Putting a high value on own-brand
Irish consumers have less money to spend on food and less time to shop but they still want to get quality – even when buying own-label products
LAST THURSDAY more than 100 Irish food producers and suppliers gathered in the Aviva stadium in Dublin to stare into a crystal ball. What everyone in the room overlooking the sodden grounds wanted to know was what consumers here and abroad want from them and what those consumers will want five, 10 and 20 years from now.
The conference was organised by accountancy firm Grant Thornton and before the doors opened it did what such firms do best: it looked at statistics and crunched some numbers. “Understanding how core purchasing decisions are shaped by relative prices, incomes, ages, preferences and technology will be the ‘new normal’ in which clever data capture and analysis will be as important as the manufacturing process of the product itself,” said Ciara Jackson, the author of a report given to delegates, opening the event.
Jackson pointed to trends that she believes will help producers to keep their heads above water in increasingly choppy seas.
So, what do we want? We want a more varied diet and we want it for less. She said the key things the 21st century consumer is looking for is “value, convenience, health and wellness, and provenance”.
The seminar focused first on the global marketplace and as jolly music played, some very unjolly facts were outlined in a slickly produced video. About 30 per cent of the food produced around the world. The amount of food lost or wasted each year equates to more than half the world’s annual cereals crop. It is hardly surprising that people in the developed world are the most wasteful. In fact, those in the first world waste nearly as much food each year (222 million tonnes) as is produced in sub-Saharan Africa (230 million tonnes).
Much of the food that we are not wasting we are using wrongly. About half of the world’s corn and 90 per cent of the soybean crop is used to feed livestock. Millions of acres of arable land is being used to grow animal feed, which means there is less land available to grow the wide variety of staple crops, vegetables and fruits necessary to give humans a balanced diet.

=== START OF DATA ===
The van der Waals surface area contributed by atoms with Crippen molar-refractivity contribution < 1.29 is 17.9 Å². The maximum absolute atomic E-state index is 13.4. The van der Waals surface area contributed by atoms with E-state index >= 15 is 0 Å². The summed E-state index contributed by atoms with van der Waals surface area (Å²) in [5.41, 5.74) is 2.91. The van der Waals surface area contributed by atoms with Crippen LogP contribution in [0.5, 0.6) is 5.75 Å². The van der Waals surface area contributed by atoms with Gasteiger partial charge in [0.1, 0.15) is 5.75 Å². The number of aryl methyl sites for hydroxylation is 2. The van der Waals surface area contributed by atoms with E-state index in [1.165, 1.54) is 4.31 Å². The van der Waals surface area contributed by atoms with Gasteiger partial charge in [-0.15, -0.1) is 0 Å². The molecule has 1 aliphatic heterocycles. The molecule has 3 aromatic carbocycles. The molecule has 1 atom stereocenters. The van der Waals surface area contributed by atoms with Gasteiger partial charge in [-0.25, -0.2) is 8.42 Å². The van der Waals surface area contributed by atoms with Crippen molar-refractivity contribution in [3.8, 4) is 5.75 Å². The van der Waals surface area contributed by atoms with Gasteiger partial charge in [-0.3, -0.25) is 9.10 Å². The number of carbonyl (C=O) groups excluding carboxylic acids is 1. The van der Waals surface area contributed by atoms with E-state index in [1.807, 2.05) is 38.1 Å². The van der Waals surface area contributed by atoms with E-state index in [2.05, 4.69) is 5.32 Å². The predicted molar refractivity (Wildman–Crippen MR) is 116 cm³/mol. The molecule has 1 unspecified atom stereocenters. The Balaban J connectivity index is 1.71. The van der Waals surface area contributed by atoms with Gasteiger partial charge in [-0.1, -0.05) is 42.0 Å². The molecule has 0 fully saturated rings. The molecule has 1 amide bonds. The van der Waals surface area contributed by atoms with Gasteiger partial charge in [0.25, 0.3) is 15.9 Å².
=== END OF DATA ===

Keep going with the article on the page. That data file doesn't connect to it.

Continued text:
After that damning assessment of our profligacy, Jackson identified four distinct generations of Irish shopper and gave them fittingly foodie names: Kerrygold, Smash, Marathon bar and Red Bull.
The Kerrygold generation are born in the 1950s and 1960s. They spend a higher percentage of their income on food and are more likely to buy private label brands than branded goods. They display this frugality despite the fact that they are wealthier, live longer and have more time to spend money than any other generation characterised in the report.
The Smash generation are those born in the 1970s and 1980s. Unsurprisingly, much of this cohert are in negative equity and spend more on housing-related costs than on food and drink. Because of their property woes, they have less discretionary expenditure and are increasingly frugal. They are also increasingly buying own-label products. They are cash- and time-poor, so value and convenience matter more than anything else when it comes to shopping.
The Marathon generation were born in the 1980s and 1990s. They are unemployed, in university or have emigrated. If they still live in Ireland, there is a very good chance they live at home with their parents. They are cutting back on going out or to restaurants and having nights in or takeaways instead. They are a tech savvy, instant-access generation, likely to be influenced by social media and to buy online. While their income levels are low they are not heavily indebted and are less likely to part with cash as impulsively as in the past.